THE CHRONICLES OF A MADMAN – The Punishment | By Dele Dassou

By default, I am a lazy person. I could lay down all day and do nothing but read away the time. I could lazy about like that for one week straight. You’re asking what I do for a living, sey? Gbéborun, mind your own affairs. Having been thus apprised, the good reader is advised to journey back to the first sentence. If you have done so, please be informed that, worldwide, THAT is the most blatant lie you will read today.
What I am is not lazy; but a son of a man who has his settings, by default, set to “procrastinate”. From time to time, I fall into the procrastinating pit and it takes extraordinary effort to retrieve my body. When responsibility awakens me, I engage in my activities with redoubled zest, fuelled by the petrol of guilt and lost time.
Does the good reader possess within memory the Scriptural idea that no sinner shall go unpunished? If yes, well, I get punctually remunerated whenever I have been in and out of the aforementioned pit. On the day the story you are now reading opens, I was punished. I had been loafing, lounging and lazing; reading ghost stories manufactured by some eighteenth-century scribblers.
Two days before our story opens, I had, actuated by hunger, made myself a plate of those lifeless worms called noodles. Having earlier sacrificed to my stomach the egg intended for the decoration of the food, I shovelled the unappetizing worms into my mouth without much attention to the content of the plate or observing any table-manner, reading about spooks, spectres, ancient cemeteries, and vaults — sepulchral things generally. How long I ate, I know not. So transported was I by the writer’s power of description and dexterous use of word-pictures that I could see uninvited ghosts chowing with me. Nay, I was in that ancient haunted house — which the writer was at that moment painting with words — witnessing and verifying the scribe’s scene. I possessed within my mind the thought that I… But let us leave my thought and come back to events that are of material importance to our story. Suffice to say that eighteenth-century English writers were descriptively adept to perfection.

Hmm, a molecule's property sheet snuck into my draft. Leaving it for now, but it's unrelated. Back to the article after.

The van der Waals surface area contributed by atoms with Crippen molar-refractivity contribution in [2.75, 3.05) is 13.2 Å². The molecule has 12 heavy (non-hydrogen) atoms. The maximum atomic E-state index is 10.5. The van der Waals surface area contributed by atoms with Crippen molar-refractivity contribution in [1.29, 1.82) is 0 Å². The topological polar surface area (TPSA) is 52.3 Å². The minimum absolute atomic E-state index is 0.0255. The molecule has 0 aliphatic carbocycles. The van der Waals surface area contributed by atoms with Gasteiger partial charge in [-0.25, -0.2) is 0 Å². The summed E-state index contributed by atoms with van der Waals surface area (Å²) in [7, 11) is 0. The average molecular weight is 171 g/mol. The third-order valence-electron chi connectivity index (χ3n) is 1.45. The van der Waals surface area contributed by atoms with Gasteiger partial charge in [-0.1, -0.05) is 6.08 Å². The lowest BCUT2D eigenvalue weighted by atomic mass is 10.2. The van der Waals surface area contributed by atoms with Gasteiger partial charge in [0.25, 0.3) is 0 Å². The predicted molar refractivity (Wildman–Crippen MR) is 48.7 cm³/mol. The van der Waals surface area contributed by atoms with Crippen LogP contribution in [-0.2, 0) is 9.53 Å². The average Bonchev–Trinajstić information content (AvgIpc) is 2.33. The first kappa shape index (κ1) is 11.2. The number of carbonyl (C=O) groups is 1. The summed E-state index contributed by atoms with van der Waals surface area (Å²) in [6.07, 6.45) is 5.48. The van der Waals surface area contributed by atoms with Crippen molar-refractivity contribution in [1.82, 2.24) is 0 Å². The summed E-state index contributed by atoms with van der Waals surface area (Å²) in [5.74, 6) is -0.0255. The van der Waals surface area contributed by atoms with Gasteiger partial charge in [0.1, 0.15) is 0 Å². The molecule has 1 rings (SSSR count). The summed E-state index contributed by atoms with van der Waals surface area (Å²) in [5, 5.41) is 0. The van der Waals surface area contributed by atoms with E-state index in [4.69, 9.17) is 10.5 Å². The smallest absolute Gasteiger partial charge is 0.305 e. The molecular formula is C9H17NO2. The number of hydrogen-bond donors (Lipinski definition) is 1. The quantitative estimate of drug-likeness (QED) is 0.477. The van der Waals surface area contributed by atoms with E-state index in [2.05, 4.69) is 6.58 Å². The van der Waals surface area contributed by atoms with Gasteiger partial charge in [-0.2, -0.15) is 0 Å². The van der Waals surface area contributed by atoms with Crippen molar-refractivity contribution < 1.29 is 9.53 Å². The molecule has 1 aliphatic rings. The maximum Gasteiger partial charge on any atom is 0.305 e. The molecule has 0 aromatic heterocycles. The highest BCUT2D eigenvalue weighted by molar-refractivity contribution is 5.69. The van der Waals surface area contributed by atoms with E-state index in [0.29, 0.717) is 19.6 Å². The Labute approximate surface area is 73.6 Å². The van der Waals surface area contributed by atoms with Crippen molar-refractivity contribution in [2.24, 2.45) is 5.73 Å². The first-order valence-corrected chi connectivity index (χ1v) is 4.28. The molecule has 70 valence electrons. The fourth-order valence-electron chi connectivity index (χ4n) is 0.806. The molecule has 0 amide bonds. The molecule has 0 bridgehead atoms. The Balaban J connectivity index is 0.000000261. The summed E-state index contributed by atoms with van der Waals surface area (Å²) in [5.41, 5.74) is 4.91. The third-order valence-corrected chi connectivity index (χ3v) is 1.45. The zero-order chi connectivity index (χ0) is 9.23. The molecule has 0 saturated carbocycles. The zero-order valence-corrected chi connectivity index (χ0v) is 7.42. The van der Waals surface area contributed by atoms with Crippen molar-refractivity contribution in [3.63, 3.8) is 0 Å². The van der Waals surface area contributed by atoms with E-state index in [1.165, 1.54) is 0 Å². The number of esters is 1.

Two days on — that is the day on which our story opens, I finally decided to subject the pot I used to brew the noodles to a wash — after postponing and procrastinating for how many times only Satan knows. My abode not possessing within itself a proper kitchen, I took the pot without. I hadn’t been out a blink when one of my ears — I can’t say which — registered the following conversation between individuals whom I shan’t suffer myself to describe:

Man: “I saw you this morning, abi?” He asked.
Boy: “Yes,” he said.
Man: “Where did I SAW you?”
Boy: “On the other street,”
Man: “Did you SAW me too?”

Really? No, it has got to be the ghosts playing with the strings in my ear. So overtaken by surprise was I that my sense of hearing failed to perform its office any further; I strained and jerked and, like an antenna, adjusted my ears in many directions to no avail. If surprise WAS a tangible force, you all would be preparing for my funeral right now because I most certainly should have been crushed.
I stood there gaping, with my jaw dropped, leaving my big mouth wide open and providing thoroughfare for flies, germs and all the rubbish that use my mouth as business centre; giving my senses leave to wonder how such un-English utterances could be made in this time and age, when CHANGE has finally come to Nigeria! This is a matter of urgent national importance and President Buhari must hear about it!